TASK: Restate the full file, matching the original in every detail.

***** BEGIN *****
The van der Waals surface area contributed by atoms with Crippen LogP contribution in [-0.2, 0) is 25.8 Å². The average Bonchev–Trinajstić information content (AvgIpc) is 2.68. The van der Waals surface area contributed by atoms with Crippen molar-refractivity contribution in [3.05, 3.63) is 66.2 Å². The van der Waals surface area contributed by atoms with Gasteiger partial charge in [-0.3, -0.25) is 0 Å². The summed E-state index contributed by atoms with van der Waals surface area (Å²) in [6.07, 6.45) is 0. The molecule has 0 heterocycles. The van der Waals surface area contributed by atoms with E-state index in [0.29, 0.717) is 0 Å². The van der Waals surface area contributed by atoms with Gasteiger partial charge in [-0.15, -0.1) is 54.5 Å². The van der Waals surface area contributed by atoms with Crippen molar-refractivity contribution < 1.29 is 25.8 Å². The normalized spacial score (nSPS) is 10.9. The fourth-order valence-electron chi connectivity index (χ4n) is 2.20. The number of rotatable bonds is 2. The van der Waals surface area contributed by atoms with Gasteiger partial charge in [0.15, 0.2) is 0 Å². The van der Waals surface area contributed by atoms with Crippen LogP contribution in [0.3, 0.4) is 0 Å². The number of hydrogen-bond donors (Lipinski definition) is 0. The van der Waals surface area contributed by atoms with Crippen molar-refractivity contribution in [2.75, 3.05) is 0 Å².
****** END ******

The van der Waals surface area contributed by atoms with Crippen LogP contribution in [-0.2, 0) is 25.8 Å². The average Bonchev–Trinajstić information content (AvgIpc) is 2.68. The van der Waals surface area contributed by atoms with Crippen molar-refractivity contribution in [3.05, 3.63) is 66.2 Å². The van der Waals surface area contributed by atoms with Gasteiger partial charge in [-0.3, -0.25) is 0 Å². The summed E-state index contributed by atoms with van der Waals surface area (Å²) in [6.07, 6.45) is 0. The molecule has 0 heterocycles. The van der Waals surface area contributed by atoms with E-state index in [0.29, 0.717) is 0 Å². The van der Waals surface area contributed by atoms with Gasteiger partial charge in [-0.15, -0.1) is 54.5 Å². The van der Waals surface area contributed by atoms with Crippen molar-refractivity contribution < 1.29 is 25.8 Å². The normalized spacial score (nSPS) is 10.9. The fourth-order valence-electron chi connectivity index (χ4n) is 2.20. The number of rotatable bonds is 2. The van der Waals surface area contributed by atoms with Gasteiger partial charge in [0.15, 0.2) is 0 Å². The van der Waals surface area contributed by atoms with Crippen LogP contribution in [0.3, 0.4) is 0 Å². The number of hydrogen-bond donors (Lipinski definition) is 0. The van der Waals surface area contributed by atoms with Crippen molar-refractivity contribution in [2.75, 3.05) is 0 Å².